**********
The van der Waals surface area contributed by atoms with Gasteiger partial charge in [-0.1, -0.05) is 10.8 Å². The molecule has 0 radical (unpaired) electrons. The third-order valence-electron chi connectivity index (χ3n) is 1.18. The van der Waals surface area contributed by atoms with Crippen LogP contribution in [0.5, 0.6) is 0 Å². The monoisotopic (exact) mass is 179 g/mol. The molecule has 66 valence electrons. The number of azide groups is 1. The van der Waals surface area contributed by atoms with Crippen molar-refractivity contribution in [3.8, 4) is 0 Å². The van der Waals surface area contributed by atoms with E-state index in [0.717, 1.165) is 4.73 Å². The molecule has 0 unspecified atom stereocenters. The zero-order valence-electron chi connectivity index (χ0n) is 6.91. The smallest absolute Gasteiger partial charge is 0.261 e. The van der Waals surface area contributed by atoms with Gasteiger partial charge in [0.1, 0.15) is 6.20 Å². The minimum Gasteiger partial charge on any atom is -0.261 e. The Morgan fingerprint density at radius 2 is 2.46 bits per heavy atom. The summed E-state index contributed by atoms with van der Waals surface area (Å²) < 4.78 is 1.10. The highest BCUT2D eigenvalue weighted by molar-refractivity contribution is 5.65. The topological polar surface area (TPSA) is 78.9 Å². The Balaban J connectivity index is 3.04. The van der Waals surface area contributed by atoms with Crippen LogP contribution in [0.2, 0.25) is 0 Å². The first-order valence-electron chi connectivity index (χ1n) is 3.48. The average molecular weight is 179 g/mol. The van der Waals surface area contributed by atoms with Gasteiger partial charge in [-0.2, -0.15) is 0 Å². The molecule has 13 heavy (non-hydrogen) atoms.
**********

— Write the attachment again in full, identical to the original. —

The van der Waals surface area contributed by atoms with Gasteiger partial charge in [-0.1, -0.05) is 10.8 Å². The molecule has 0 radical (unpaired) electrons. The third-order valence-electron chi connectivity index (χ3n) is 1.18. The van der Waals surface area contributed by atoms with Crippen LogP contribution in [0.5, 0.6) is 0 Å². The monoisotopic (exact) mass is 179 g/mol. The molecule has 66 valence electrons. The number of azide groups is 1. The van der Waals surface area contributed by atoms with Crippen molar-refractivity contribution in [3.8, 4) is 0 Å². The van der Waals surface area contributed by atoms with E-state index in [0.717, 1.165) is 4.73 Å². The molecule has 0 unspecified atom stereocenters. The zero-order valence-electron chi connectivity index (χ0n) is 6.91. The smallest absolute Gasteiger partial charge is 0.261 e. The van der Waals surface area contributed by atoms with Gasteiger partial charge in [0.1, 0.15) is 6.20 Å². The minimum Gasteiger partial charge on any atom is -0.261 e. The Morgan fingerprint density at radius 2 is 2.46 bits per heavy atom. The summed E-state index contributed by atoms with van der Waals surface area (Å²) < 4.78 is 1.10. The highest BCUT2D eigenvalue weighted by molar-refractivity contribution is 5.65. The topological polar surface area (TPSA) is 78.9 Å². The Balaban J connectivity index is 3.04. The van der Waals surface area contributed by atoms with Crippen LogP contribution in [0.2, 0.25) is 0 Å². The first-order valence-electron chi connectivity index (χ1n) is 3.48. The average molecular weight is 179 g/mol. The van der Waals surface area contributed by atoms with Gasteiger partial charge in [-0.2, -0.15) is 0 Å². The molecule has 13 heavy (non-hydrogen) atoms.